Various researches used different tools to measure the adaptation model in specific health context. Fawcett and Tulman applied the Inventory of Functional Status After Birth (IFSAC) to assess the readiness of the new mother to take up infant-care roles as well as resume routine self-care, family, community and social, and occupational practice (1990, p. 722). In this scenario, virginal or ceasarian child birth signified the focal stimuli, while health variables and maternal demographics represented contextual stimuli. Importantly, the authors highlighted the relationship between the components of the model, the variables of the study, and IFSAC.
Another study by Samarel, et al., (1998) applied a different tool altogether. The authors used a structured interview plan to investigate the appplication of the model in breast cancer support groups. The instrument aimed to measure the capacity of women to adopt to psychosocial and physiological conditions secondary to the breast cancer.
Cunningham, D. A. (2002). Application of Roy’s Adaptation Model When Carinng for a Group of Women Coping With Menopause. Journal of Community Health Nursing , 19 (1), 49-60.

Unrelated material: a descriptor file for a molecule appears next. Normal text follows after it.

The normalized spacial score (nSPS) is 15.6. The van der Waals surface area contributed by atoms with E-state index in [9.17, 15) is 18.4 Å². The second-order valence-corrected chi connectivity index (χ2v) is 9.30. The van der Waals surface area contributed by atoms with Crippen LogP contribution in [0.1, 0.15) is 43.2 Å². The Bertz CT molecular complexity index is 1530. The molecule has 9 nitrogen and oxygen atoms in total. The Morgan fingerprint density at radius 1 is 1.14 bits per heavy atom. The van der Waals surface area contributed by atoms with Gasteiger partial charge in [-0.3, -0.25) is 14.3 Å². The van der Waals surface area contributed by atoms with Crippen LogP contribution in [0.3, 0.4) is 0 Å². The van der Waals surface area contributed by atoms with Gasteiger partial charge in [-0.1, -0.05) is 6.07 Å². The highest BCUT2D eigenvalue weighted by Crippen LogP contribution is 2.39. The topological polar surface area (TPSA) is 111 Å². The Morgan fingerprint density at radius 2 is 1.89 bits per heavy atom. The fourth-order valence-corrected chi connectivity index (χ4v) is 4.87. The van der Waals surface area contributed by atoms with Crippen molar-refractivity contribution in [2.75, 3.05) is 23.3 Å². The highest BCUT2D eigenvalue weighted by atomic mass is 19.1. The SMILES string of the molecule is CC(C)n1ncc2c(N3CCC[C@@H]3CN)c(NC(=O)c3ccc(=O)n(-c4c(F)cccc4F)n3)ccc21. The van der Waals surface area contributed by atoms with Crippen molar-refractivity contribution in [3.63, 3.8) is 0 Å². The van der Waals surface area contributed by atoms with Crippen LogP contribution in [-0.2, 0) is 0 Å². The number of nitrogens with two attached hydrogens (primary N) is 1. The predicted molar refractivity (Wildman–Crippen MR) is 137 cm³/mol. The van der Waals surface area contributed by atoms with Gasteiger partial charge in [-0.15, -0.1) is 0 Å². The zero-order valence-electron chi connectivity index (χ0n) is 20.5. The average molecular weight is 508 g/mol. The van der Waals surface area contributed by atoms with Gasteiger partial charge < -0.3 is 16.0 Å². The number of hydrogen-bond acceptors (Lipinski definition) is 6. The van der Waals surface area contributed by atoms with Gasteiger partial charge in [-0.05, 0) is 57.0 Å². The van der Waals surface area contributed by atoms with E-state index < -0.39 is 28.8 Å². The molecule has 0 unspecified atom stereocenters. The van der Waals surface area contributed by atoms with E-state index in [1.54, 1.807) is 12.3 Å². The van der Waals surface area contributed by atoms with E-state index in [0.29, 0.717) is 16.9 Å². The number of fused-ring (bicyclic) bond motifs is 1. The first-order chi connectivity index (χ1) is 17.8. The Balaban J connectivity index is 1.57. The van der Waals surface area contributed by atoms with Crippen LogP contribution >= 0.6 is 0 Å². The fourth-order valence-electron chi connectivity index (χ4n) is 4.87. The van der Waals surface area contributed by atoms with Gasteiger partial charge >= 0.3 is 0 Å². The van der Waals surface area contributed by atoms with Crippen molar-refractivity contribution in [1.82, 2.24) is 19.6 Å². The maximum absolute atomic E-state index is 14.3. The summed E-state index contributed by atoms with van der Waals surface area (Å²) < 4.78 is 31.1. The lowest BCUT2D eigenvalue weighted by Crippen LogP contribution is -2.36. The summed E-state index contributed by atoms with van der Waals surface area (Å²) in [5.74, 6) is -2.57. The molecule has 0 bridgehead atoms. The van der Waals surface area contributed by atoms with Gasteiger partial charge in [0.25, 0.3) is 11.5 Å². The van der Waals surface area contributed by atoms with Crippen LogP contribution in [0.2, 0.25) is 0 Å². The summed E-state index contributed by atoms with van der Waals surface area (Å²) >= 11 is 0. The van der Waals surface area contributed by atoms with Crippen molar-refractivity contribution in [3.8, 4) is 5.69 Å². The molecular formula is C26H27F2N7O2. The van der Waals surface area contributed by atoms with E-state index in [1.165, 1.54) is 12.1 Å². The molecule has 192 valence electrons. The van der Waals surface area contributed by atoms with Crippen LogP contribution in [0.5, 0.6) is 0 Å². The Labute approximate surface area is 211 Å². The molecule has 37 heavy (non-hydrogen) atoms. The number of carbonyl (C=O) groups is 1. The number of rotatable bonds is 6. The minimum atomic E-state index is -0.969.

Dixon, E. L. (1999). Community Health Nursing Practice and the Roy Adaptation Model. Public Health Nursing , 16 (4), 290-300.
Farkas, L. (1981). Adaptation Problems with Nursing Home Application for Elderly Persons: An Application of the Roy Adaptation Nursing Model. Journal of advanced Nursing , 6, 363-368.
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Fawcett, J., & Tulman, L. (1990). Building a Programme of Research from Adaptation Model of Nursing. Journal of Advanced Nursing , 15, 720-725.
Patton, D. (2004). An Analysis of Roy’s Adaptation Model of Nursing as Used Within Acute Psychiatric Nursing. Journal of Psychiatry and Mental Health Nursing , 221-228.
Roy, C., & Andrews, H. (1999). The Roy Adaptation Model (2nd Ed.) Stamford; Appleton & Lange.
Samarel, N., Fawcett, J., Piacentino, J. C., Krippendorf, K., Eliasof, B., Hughes, P., et al. (1998). Women’s perception of group support and adaptation to breast cancer. Journal of Advanced Nursing , 28 (6), 1259-1268.
Tolson, D., & McIntosh, J. (1996). The Roy Adaptation Model: A Consideration of Its Properties as Conceptual Framework for an Intervention Study. Journal of Advanced Nursing , 24, 961-987.